Archaeologists recently came across a mummy of a woman that is around 4,500 years old, at Aspero, in Peru. Now to put things into perspective, this ‘new world’ discovery is almost as old as the Great Pyramid of Giza, thus shedding light into the intricacy of the pre-Columbian civilizations of America. Interestingly enough, the site of coastal Aspero in itself is only 14 miles away from inland Caral (or Caral-Supe), possibly the oldest known city in the Americas.
This ‘urbane’ nature of the Aspero community is possibly reflected by a range of valuables that accompanied the woman in her burial state. According to Dr. Ruth Shady Solís, who headed the research, the deceased was flanked by objects like broaches with animal-shaped etchings, necklace made of sea-shells, and a pendant of Spondylus (bivalve mollusks). These jewelry items allude to her affluent social status, while also hinting at how high-end commodities and items were possibly traded between the coastal and inland settlements in pre-Columbian Peru.
This obviously brings us to the question – who were these ancient inhabitants of Peru who built impressive monuments and pyramids that were contemporary to their Egyptian counterparts? Well the answer points to the so-called Norte Chico civilization, a factional conglomeration of around 30 major population centers that was established along the region of north-central coastal Peru. The Norte Chico thrived from 3500-1800 BC, thus making them the oldest known civilization in the Americas. And of the major cities (or probably the biggest one) of this conglomeration was Caral, a massive urban sprawl that covered 60 hectares of area, and was home to numerous temple complexes, earthen mounds (pyramids), circular plazas and even a geoglyph.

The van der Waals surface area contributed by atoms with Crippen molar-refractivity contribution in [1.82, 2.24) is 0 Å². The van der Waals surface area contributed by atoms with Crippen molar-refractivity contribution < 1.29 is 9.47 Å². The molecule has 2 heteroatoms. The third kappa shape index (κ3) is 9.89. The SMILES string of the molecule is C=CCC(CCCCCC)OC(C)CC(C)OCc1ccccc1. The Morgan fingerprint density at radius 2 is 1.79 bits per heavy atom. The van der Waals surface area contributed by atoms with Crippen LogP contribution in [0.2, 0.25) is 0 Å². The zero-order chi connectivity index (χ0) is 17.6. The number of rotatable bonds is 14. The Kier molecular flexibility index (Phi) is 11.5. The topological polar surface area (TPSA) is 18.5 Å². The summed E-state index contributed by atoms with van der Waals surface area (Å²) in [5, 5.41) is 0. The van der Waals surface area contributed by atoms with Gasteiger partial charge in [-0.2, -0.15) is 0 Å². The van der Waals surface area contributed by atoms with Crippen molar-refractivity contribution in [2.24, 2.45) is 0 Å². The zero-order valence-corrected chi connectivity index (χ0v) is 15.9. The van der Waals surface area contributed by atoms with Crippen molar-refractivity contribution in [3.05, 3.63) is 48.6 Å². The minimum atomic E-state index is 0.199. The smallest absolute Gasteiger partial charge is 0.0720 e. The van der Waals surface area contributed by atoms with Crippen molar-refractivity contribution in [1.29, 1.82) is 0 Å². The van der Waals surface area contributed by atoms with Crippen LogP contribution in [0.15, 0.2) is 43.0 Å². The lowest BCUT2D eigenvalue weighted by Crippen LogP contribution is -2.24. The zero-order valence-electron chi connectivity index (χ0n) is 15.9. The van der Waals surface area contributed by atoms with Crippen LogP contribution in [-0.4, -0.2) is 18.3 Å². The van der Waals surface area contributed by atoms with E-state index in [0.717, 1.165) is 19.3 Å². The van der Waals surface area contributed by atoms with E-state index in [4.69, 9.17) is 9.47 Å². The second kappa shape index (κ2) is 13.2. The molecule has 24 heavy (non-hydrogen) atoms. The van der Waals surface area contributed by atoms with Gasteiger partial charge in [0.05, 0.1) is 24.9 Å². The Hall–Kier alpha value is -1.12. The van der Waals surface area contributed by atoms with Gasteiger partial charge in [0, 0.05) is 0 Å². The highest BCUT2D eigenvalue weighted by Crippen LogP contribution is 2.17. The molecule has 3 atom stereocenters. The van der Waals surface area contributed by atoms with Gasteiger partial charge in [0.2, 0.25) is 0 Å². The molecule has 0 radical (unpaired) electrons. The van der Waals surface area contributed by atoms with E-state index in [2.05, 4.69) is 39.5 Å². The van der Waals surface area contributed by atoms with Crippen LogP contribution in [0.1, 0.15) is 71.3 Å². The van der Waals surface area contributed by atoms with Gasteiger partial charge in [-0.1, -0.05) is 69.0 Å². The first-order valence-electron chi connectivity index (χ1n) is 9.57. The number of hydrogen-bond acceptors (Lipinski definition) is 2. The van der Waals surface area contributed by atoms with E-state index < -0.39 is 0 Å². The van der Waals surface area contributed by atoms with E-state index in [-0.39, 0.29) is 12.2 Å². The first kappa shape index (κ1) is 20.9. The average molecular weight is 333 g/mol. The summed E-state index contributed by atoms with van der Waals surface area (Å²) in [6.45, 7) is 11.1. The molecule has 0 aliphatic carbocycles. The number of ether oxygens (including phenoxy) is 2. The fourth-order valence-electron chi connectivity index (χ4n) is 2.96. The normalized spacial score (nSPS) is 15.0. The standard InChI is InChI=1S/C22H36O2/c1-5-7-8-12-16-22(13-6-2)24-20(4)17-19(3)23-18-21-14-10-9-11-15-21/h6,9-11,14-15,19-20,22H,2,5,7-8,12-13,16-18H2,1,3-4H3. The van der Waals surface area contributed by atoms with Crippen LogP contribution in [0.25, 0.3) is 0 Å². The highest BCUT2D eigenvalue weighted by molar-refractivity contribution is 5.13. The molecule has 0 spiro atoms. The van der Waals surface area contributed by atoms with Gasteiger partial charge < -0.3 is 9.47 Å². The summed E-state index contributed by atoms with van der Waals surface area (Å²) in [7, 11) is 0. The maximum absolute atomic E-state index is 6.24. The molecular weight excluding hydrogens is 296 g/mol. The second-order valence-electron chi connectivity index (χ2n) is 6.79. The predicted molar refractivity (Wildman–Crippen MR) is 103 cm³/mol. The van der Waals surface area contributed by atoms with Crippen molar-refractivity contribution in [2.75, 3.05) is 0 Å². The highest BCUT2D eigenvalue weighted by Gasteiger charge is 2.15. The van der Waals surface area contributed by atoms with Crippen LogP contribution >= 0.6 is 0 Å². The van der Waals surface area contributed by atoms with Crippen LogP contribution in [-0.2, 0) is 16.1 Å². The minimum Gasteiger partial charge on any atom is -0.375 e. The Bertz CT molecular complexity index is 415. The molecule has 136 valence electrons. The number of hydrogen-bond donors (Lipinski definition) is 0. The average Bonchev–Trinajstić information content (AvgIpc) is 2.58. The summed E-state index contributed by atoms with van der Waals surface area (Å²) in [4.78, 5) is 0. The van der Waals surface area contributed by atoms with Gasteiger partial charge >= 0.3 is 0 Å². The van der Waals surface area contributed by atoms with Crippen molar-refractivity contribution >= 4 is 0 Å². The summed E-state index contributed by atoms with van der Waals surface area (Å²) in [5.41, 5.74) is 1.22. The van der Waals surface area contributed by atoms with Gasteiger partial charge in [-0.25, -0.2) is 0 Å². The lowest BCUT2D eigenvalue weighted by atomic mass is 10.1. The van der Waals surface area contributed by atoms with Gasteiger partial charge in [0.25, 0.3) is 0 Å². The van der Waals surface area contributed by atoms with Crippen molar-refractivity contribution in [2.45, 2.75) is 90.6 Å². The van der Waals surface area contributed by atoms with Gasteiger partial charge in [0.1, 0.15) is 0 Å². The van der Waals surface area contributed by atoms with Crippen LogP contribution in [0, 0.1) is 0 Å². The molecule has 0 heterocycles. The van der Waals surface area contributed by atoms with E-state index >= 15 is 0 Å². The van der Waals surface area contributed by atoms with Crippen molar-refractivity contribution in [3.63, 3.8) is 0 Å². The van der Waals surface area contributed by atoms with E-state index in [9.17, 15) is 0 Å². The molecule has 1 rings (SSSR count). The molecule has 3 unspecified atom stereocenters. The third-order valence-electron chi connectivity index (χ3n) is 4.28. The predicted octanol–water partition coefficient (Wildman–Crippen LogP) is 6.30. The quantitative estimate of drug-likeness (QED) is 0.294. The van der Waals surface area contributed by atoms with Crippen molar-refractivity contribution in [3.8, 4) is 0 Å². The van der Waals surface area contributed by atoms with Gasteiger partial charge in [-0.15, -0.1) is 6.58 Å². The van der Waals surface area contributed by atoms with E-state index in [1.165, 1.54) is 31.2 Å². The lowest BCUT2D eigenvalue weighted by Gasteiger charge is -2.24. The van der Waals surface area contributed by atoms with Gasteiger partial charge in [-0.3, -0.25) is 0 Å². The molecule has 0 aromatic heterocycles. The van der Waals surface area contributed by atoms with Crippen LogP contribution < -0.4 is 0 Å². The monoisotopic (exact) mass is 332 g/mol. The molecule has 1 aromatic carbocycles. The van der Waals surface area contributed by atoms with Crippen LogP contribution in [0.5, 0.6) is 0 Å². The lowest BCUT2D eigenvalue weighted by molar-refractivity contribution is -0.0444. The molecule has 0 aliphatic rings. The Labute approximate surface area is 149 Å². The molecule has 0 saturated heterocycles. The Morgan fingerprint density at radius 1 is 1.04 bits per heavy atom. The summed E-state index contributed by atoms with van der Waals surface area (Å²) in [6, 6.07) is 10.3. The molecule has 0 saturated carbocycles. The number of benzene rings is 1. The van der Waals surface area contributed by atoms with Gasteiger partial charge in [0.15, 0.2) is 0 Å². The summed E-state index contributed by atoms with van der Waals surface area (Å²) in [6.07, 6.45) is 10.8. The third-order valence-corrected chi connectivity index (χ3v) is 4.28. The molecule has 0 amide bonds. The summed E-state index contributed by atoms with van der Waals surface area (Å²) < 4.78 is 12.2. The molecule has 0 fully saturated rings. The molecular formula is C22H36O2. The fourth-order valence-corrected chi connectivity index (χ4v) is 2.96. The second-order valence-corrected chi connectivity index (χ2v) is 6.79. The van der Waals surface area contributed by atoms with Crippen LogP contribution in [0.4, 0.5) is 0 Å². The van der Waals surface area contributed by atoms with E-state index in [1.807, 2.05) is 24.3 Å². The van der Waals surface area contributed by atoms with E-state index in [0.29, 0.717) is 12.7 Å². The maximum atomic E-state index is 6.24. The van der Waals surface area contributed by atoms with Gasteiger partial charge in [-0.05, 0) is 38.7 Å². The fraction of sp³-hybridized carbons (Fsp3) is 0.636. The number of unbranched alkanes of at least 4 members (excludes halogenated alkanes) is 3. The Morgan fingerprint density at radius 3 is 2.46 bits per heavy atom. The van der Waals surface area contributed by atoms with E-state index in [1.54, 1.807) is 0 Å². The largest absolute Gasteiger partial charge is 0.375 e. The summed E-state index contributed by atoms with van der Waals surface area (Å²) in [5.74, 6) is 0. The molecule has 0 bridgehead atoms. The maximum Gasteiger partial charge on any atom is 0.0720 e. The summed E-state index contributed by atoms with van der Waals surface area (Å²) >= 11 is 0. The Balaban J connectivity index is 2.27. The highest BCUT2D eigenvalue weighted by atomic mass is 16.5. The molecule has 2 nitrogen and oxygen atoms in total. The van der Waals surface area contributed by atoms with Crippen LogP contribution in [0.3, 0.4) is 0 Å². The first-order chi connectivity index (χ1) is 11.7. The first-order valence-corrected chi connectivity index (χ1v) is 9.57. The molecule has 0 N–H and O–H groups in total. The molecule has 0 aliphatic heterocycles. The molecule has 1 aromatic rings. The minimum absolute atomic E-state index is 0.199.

The main temple compound among these impressive architectural feats relates to the huge Templo Mayor, a complex encompassing an area of 150 m (492 ft) length and 110 m (360 ft) width (with average height of 28 m or 92 ft), which is more than equivalent of three American football fields! Oddly enough, the commercial and economic aptitude required for these ambitious constructional endeavors was (probably) not fueled by wars and conquests on the part of the political elite. In that regard, much like the ancient Jomon people of Japan, the Norte Chico culture was not predisposed towards violence, as evidenced by lack of warfare-based weapons, trauma-bearing skeletons and even human-sacrifices (which possibly occurred in very rare instances).
In any case, there is still much to know about the Norte Chico civilization and the inter-relation between the coastal towns (like Aspero) and the inland cities (like Caral). Furthermore, there is also the angle of how women could achieve higher-statuses within the society – as evidenced by this mummy in question. And lastly, a baffling element accompanies the architectural feats of the advanced civilization, and it pertains how the Norte Chico didn’t dabble in either visual art or ceramic-based pottery.